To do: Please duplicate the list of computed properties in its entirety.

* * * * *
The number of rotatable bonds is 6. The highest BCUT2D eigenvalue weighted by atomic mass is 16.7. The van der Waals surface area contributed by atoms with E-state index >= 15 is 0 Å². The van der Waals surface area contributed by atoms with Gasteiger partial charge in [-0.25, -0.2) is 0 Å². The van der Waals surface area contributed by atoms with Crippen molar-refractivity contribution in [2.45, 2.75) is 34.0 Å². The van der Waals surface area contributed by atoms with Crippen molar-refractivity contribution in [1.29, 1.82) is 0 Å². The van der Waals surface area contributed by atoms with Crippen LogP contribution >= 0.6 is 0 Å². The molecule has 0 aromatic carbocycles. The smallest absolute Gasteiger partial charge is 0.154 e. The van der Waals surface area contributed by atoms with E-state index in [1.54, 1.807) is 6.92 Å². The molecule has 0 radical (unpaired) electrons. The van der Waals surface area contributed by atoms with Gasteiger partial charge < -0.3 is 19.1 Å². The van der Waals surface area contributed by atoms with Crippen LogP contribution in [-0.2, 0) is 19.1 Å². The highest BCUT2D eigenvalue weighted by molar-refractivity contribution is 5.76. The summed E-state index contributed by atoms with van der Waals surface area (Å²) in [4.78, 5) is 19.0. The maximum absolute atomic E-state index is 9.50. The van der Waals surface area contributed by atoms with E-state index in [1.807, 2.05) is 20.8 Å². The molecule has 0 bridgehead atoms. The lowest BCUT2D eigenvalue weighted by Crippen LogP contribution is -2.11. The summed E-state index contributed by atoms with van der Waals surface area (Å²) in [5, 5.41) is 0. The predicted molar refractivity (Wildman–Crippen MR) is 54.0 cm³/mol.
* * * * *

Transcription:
The number of rotatable bonds is 6. The highest BCUT2D eigenvalue weighted by atomic mass is 16.7. The van der Waals surface area contributed by atoms with E-state index >= 15 is 0 Å². The van der Waals surface area contributed by atoms with Gasteiger partial charge in [-0.25, -0.2) is 0 Å². The van der Waals surface area contributed by atoms with Crippen molar-refractivity contribution in [2.45, 2.75) is 34.0 Å². The van der Waals surface area contributed by atoms with Crippen molar-refractivity contribution in [1.29, 1.82) is 0 Å². The van der Waals surface area contributed by atoms with Crippen LogP contribution >= 0.6 is 0 Å². The molecule has 0 aromatic carbocycles. The smallest absolute Gasteiger partial charge is 0.154 e. The van der Waals surface area contributed by atoms with E-state index in [1.54, 1.807) is 6.92 Å². The molecule has 0 radical (unpaired) electrons. The van der Waals surface area contributed by atoms with Gasteiger partial charge < -0.3 is 19.1 Å². The van der Waals surface area contributed by atoms with Crippen LogP contribution in [-0.2, 0) is 19.1 Å². The highest BCUT2D eigenvalue weighted by molar-refractivity contribution is 5.76. The summed E-state index contributed by atoms with van der Waals surface area (Å²) in [4.78, 5) is 19.0. The maximum absolute atomic E-state index is 9.50. The van der Waals surface area contributed by atoms with E-state index in [1.807, 2.05) is 20.8 Å². The molecule has 0 bridgehead atoms. The lowest BCUT2D eigenvalue weighted by Crippen LogP contribution is -2.11. The summed E-state index contributed by atoms with van der Waals surface area (Å²) in [5, 5.41) is 0. The predicted molar refractivity (Wildman–Crippen MR) is 54.0 cm³/mol.